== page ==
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New York, NY

The Ensemblist is an inside look at the experience of being a Broadway performer- from the first rehearsal through performing eight shows a week and beyond. Whether you’re an experienced theatre professional or a passionate fan, The Ensemblist will give you the opportunity to get to know new performers and the great work they do onstage, while also shedding light on some of the hidden innerworkings of the Broadway experience. Created and hosted by Mo Brady (The Addams Family, SMASH) and Nikka Graff Lanzarone (Chicago, Women on the Verge of a Nervous Breakdown), The Ensemblist is the only podcast that shows you Broadway from the inside out. 


Connect with each of our guests as they tackle The Ensemblist's Q&A!

Q&A: Jessica Wu

Nikka Lanzarone

Connect with Jessica


Jessica's Episode: Shakespeare in the Park (#28)

Where are you from?A small town called Kindersley in Saskatchewan, Canada.

Broadway creditsA Chorus Line

How did you hear you’d booked your first Broadway show? I had my last callback for the original company of the 1st National Tour and I didn’t realize I was also auditioning for the New York company - it’s silly but not knowing probably worked in my favour because I would have put a lot more pressure on myself at the time. Since I’d already toured so much, I guess I didn’t stress out as much as I could have if I’d known Broadway was part of the deal. They did it in these super-small final calls - four of us in the room up for two different characters so it was essentially me and one other girl up for the role. I’d actually torn my foot two weeks prior and I was supposed to still be wearing that boot thing - but I taped up my foot, shoved it into a dance shoe, cried inside during that crazy audition combo (you know the one!), and didn’t say a word about it to anybody. Afterwards, I thought I’d bombed it and did that thing where after a big audition you just wander around and a half hour later I ended up limping 20 blocks up to my agent’s office. I got there and was telling them about how I thought I’d screwed up royally when Nikole Vallins, who was at Binder Casting at the time, called the office and said I’d gotten it and that I’d be joining the New York company in a couple weeks for a stint before beginning the 1st National.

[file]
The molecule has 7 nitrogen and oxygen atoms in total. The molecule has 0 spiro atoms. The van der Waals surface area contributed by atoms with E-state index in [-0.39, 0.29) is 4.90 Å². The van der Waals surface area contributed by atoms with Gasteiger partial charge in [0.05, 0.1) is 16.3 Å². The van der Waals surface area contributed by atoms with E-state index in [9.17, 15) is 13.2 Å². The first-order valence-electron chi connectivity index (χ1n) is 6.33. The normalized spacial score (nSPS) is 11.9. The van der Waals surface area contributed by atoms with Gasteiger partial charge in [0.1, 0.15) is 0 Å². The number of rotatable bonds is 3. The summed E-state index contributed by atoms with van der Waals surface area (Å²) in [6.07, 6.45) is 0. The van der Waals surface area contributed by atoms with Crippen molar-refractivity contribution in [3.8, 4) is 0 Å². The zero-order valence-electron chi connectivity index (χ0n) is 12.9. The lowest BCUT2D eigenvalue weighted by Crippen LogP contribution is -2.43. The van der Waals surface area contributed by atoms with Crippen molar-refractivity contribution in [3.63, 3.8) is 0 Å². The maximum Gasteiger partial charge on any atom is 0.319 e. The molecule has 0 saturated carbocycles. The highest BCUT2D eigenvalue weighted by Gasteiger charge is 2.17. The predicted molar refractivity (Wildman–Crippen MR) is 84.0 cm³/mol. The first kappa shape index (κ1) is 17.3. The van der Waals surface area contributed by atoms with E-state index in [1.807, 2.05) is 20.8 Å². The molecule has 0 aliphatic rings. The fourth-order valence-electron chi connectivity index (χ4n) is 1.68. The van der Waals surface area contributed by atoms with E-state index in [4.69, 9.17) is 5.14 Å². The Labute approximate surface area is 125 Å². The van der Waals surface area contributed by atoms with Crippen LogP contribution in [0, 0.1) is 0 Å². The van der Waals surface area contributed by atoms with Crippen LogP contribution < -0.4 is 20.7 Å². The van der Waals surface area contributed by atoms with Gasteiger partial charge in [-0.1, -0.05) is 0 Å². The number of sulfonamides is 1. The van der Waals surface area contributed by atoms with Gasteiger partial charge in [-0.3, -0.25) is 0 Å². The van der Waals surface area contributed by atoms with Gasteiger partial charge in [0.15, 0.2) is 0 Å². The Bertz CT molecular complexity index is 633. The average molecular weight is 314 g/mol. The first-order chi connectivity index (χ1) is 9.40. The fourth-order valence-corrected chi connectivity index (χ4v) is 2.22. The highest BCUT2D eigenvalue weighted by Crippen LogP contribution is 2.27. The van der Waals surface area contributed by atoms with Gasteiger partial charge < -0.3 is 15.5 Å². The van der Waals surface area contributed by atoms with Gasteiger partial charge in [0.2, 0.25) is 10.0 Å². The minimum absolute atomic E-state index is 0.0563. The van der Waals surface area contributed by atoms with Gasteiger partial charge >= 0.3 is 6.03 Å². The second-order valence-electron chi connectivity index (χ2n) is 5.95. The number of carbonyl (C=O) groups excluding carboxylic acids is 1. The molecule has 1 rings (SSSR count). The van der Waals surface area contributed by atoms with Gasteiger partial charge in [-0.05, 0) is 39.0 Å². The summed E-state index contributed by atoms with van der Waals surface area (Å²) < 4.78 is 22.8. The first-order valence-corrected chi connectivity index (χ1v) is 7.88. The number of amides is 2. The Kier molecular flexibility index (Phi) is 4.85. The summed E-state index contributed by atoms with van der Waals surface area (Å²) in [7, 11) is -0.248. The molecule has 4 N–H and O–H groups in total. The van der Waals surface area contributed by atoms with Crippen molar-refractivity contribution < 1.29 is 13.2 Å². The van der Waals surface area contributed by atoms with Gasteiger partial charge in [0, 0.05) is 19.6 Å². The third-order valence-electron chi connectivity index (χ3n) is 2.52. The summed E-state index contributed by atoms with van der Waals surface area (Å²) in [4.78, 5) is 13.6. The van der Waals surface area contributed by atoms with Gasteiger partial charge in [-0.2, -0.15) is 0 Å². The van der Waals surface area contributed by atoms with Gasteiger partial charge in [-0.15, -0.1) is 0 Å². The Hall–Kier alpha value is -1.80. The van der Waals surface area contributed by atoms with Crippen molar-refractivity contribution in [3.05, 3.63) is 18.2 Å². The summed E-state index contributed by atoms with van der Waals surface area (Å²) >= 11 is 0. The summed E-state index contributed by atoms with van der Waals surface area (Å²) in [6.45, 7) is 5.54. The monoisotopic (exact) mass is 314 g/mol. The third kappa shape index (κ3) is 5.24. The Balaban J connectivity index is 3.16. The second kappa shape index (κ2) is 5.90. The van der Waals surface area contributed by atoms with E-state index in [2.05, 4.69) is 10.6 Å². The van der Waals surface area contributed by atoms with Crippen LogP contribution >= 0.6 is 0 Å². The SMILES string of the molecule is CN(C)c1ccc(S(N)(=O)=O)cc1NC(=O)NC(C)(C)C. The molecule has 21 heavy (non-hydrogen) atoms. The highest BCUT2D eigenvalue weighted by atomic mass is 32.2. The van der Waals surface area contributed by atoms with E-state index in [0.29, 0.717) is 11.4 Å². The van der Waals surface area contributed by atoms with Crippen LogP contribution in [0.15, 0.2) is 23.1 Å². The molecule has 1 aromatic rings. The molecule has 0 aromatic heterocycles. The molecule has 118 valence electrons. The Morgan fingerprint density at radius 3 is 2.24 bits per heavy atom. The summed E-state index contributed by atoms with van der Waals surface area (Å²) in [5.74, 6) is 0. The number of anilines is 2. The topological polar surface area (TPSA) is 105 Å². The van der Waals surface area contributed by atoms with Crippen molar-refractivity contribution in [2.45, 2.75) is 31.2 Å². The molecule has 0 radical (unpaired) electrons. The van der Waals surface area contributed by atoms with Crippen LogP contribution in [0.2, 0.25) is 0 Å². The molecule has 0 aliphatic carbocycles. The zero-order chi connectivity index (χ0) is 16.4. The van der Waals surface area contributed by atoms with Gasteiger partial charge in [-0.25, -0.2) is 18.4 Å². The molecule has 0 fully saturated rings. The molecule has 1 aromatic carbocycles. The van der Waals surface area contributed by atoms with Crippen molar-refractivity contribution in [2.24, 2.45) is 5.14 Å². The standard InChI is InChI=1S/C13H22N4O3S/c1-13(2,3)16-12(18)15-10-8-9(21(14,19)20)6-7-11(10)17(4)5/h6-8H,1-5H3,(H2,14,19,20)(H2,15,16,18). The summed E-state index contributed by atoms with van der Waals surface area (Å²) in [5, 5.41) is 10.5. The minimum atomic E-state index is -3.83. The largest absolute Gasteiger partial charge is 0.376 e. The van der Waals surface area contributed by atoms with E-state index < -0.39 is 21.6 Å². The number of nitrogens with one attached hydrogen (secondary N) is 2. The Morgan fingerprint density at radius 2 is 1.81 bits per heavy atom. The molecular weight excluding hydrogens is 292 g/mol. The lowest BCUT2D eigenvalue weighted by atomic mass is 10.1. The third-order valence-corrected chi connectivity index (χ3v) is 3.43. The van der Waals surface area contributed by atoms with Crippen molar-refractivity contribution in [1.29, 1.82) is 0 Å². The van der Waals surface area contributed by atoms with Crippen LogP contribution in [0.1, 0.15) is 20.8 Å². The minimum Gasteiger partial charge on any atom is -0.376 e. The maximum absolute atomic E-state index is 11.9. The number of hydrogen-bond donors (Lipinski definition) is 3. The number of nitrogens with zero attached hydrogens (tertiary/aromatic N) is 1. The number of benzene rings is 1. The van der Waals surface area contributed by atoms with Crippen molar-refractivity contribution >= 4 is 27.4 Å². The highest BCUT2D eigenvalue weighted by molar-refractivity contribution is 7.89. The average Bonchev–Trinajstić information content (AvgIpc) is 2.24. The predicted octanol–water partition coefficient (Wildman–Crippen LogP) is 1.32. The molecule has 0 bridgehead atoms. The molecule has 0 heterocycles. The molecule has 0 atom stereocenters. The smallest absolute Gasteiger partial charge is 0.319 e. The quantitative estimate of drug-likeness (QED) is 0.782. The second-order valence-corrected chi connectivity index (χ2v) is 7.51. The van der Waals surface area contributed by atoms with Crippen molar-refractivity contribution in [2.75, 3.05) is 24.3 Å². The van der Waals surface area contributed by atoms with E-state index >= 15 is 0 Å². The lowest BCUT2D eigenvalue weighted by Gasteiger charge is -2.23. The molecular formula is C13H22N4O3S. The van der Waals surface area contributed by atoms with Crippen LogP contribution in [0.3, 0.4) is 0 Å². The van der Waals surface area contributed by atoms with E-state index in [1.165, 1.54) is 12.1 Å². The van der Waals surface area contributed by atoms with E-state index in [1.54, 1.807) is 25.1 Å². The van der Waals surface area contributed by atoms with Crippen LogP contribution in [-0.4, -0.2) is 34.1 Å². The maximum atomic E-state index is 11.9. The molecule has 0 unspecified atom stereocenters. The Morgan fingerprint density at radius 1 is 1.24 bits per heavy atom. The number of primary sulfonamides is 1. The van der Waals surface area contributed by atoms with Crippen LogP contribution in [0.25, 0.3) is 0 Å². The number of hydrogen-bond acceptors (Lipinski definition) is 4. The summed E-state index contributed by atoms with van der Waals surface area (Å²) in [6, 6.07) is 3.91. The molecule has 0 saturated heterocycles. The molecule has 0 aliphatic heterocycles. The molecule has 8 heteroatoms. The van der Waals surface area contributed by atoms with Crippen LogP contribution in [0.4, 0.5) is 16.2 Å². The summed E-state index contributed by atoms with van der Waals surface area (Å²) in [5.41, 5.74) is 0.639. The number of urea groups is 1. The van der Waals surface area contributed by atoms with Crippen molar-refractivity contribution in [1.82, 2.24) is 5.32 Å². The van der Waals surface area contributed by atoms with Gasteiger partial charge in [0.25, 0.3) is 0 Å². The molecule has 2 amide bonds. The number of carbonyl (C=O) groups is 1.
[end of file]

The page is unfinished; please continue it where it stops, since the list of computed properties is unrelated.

What is your favorite event in the Broadway community? Broadway Bares! I’ve done it 3 times and while it’s really amazing and a great experience to be a part of, I finally saw it as an audience member last year and I have to say that it’s even more fun than performing in it! And you get to drink without worrying about falling off a 5’ high runway.

What’s something about Broadway that fascinates you? I’m always interested in the personalities of performers - how for some the extroversion comes so naturally and then for others how getting up on stage is not second nature. I’m particularly fascinated by the extremely introverted who find themselves performers and what it takes for those two things to coexist in the same person.

What, other than theatre, has inspired you recently? I had a pretty life-altering tragedy happen in January and the abundance of kindness and generosity from the people I call my New York family was awe-inspiring and just as life-altering. It’s cheesy, but all that ‘goodness’ has really inspired me to be an all-round better and more giving person as well as to try to lead a richer and fuller life.

If I could have coffee with any living person, it would be… My Mom. I’m pretty far from home and have been for a long time and I think I’ll set up a Skype coffee date with her ASAP! Also, Jon Stewart.

If I could trade places with anybody for a day, I would choose… Bill Gates. To have the serious means to really positively influence society in the way that he is able to would be incredible. However, it would also be a huge responsibility to bear.

To be successful in this business, it takes… Having a real life. If you make the business your whole life, you’ll go crazy obsessing about auditions or why you didn’t get the job or why that other cast member got the understudy when so-and-so left. Make friends outside of theatre, date someone(s), date yourself, take vacations, connect with your family! Prepare for auditions and take your job seriously, but if all you do is eat/breathe/sleep theatre it doesn’t give you much to draw from as a performer. 

Tellus a secretI didn’t do a musical until my junior year of college at NYU and I was so embarrassed that I made up a bunch of things to put in my bio. I found the program the other day and it’s a completely hilarious fabrication!